Of course, what's the point of a shiny new backend if there's nothing to display? Well, for now, the images section contains a whole lot of photos I've taken and uploaded in the past year or so (with some even older ones). I've also been meaning to get around to writing more (though this a promise I have made before). I'm going to keep uploading the stuff I write for The Stute, and I'm going to try and add something else at least once a week from now on.

Ralph Nader for candidate
Posted: 2004-09-17 22:20
2 comment(s)
Author: Phil Gengler
Section: Stuff

This election season, both the Democrats and the Republicans are playing dirty politics, and one man is caught in the middle—Ralph Nader.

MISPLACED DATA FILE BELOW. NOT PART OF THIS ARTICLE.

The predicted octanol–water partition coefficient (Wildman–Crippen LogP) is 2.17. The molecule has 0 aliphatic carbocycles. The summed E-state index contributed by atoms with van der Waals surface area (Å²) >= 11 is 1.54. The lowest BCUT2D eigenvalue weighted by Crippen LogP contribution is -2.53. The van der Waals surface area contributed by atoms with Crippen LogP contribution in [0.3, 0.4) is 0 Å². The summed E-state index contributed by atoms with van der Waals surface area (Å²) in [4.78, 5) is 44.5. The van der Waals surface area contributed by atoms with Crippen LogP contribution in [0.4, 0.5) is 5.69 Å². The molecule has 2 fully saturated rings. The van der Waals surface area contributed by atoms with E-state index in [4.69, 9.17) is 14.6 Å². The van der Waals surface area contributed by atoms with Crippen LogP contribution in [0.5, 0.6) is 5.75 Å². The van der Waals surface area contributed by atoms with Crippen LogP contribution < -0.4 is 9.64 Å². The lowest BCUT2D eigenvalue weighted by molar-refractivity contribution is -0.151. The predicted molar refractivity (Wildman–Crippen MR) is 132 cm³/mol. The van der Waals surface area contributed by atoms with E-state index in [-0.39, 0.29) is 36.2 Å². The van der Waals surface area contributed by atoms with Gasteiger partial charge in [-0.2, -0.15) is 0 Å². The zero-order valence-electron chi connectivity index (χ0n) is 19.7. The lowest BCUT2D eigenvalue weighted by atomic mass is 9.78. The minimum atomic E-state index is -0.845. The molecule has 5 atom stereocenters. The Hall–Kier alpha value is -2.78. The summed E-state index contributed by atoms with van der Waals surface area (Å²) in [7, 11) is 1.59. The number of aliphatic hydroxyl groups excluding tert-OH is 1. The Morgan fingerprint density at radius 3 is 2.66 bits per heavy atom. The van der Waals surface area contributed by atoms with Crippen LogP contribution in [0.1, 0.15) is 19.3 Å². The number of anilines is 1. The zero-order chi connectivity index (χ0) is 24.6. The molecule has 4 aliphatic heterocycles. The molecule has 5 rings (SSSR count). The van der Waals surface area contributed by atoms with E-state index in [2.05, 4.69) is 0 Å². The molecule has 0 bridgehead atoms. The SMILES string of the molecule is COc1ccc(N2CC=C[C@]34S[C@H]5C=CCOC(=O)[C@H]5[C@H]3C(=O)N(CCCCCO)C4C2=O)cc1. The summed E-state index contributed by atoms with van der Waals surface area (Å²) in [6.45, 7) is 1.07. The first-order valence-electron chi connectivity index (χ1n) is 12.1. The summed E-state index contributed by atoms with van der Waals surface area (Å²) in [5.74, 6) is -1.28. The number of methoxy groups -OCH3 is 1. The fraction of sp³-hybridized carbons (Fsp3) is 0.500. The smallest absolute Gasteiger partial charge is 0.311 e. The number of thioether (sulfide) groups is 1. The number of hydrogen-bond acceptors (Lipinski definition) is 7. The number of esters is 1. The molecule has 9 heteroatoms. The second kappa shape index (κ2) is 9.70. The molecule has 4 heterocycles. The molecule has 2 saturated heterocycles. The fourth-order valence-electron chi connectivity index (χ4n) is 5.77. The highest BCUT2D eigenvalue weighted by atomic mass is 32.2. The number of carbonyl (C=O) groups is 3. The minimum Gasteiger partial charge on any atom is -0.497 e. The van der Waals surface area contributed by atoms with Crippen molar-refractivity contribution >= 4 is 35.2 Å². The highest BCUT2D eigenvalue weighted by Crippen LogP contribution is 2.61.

Perhaps best known for his supposed role in helping George Bush win in 2000, by taking votes away from Al Gore; Nader is running again this year, as an independent candidate. He is facing challenges in many states from the Democratic Party, and in some cases is getting help from the Republicans.

The most recent example is in Florida. Democrats challenged Nader's application, and a Florida court issued an injunction preventing Nader from appearing on overseas absentee ballots, which must be sent out by September 18. The Florida Division of Elections filed an appeal, lifting the injunction pending a hearing. Shortly thereafter, Division of Elections director Dawn Roberts issued an order that Nader be included on the ballot. Republicans say quick action is necessary with Hurricane Ivan imminent; the Florida Democratic party called the move "blatant partisan maneuvering."

Florida is not the only state where Nader is facing challenges. There are eight states in which Nader will not appear on the ballot, and a dozen others where challenges, filed by Democrats, are still pending.